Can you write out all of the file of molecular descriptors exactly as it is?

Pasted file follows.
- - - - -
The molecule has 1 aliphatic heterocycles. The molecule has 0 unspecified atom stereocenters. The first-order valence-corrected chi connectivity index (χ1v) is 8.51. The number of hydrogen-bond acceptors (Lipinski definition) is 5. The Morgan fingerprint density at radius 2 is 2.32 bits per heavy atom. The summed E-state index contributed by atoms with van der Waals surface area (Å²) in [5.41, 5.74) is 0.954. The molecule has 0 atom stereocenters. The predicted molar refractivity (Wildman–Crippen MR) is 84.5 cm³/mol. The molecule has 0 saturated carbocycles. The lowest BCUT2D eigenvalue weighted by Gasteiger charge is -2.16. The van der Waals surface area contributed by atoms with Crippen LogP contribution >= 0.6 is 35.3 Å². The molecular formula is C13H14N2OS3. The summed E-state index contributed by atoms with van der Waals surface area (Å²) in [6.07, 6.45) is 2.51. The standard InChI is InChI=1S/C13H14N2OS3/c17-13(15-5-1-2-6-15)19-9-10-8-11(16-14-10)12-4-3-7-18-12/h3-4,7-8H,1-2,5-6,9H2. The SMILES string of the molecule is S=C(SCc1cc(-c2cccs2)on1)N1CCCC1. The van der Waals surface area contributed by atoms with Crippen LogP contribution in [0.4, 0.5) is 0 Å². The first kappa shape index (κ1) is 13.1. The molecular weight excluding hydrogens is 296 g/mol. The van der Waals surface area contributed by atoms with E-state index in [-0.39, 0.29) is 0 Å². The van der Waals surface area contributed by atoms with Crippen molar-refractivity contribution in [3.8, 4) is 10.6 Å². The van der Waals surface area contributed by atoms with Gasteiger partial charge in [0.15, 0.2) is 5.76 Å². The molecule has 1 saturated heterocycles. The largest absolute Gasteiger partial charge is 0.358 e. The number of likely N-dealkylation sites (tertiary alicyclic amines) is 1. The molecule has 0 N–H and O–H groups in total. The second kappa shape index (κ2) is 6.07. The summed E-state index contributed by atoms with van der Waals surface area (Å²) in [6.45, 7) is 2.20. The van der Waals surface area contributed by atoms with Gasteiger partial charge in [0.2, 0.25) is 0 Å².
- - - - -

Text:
The molecule has 1 aliphatic heterocycles. The molecule has 0 unspecified atom stereocenters. The first-order valence-corrected chi connectivity index (χ1v) is 8.51. The number of hydrogen-bond acceptors (Lipinski definition) is 5. The Morgan fingerprint density at radius 2 is 2.32 bits per heavy atom. The summed E-state index contributed by atoms with van der Waals surface area (Å²) in [5.41, 5.74) is 0.954. The molecule has 0 atom stereocenters. The predicted molar refractivity (Wildman–Crippen MR) is 84.5 cm³/mol. The molecule has 0 saturated carbocycles. The lowest BCUT2D eigenvalue weighted by Gasteiger charge is -2.16. The van der Waals surface area contributed by atoms with Crippen LogP contribution >= 0.6 is 35.3 Å². The molecular formula is C13H14N2OS3. The summed E-state index contributed by atoms with van der Waals surface area (Å²) in [6.07, 6.45) is 2.51. The standard InChI is InChI=1S/C13H14N2OS3/c17-13(15-5-1-2-6-15)19-9-10-8-11(16-14-10)12-4-3-7-18-12/h3-4,7-8H,1-2,5-6,9H2. The SMILES string of the molecule is S=C(SCc1cc(-c2cccs2)on1)N1CCCC1. The van der Waals surface area contributed by atoms with Crippen LogP contribution in [0.4, 0.5) is 0 Å². The first kappa shape index (κ1) is 13.1. The molecular weight excluding hydrogens is 296 g/mol. The van der Waals surface area contributed by atoms with E-state index in [-0.39, 0.29) is 0 Å². The van der Waals surface area contributed by atoms with Crippen molar-refractivity contribution in [3.8, 4) is 10.6 Å². The van der Waals surface area contributed by atoms with Gasteiger partial charge in [0.15, 0.2) is 5.76 Å². The molecule has 1 saturated heterocycles. The largest absolute Gasteiger partial charge is 0.358 e. The number of likely N-dealkylation sites (tertiary alicyclic amines) is 1. The molecule has 0 N–H and O–H groups in total. The second kappa shape index (κ2) is 6.07. The summed E-state index contributed by atoms with van der Waals surface area (Å²) in [6.45, 7) is 2.20. The van der Waals surface area contributed by atoms with Gasteiger partial charge in [0.2, 0.25) is 0 Å².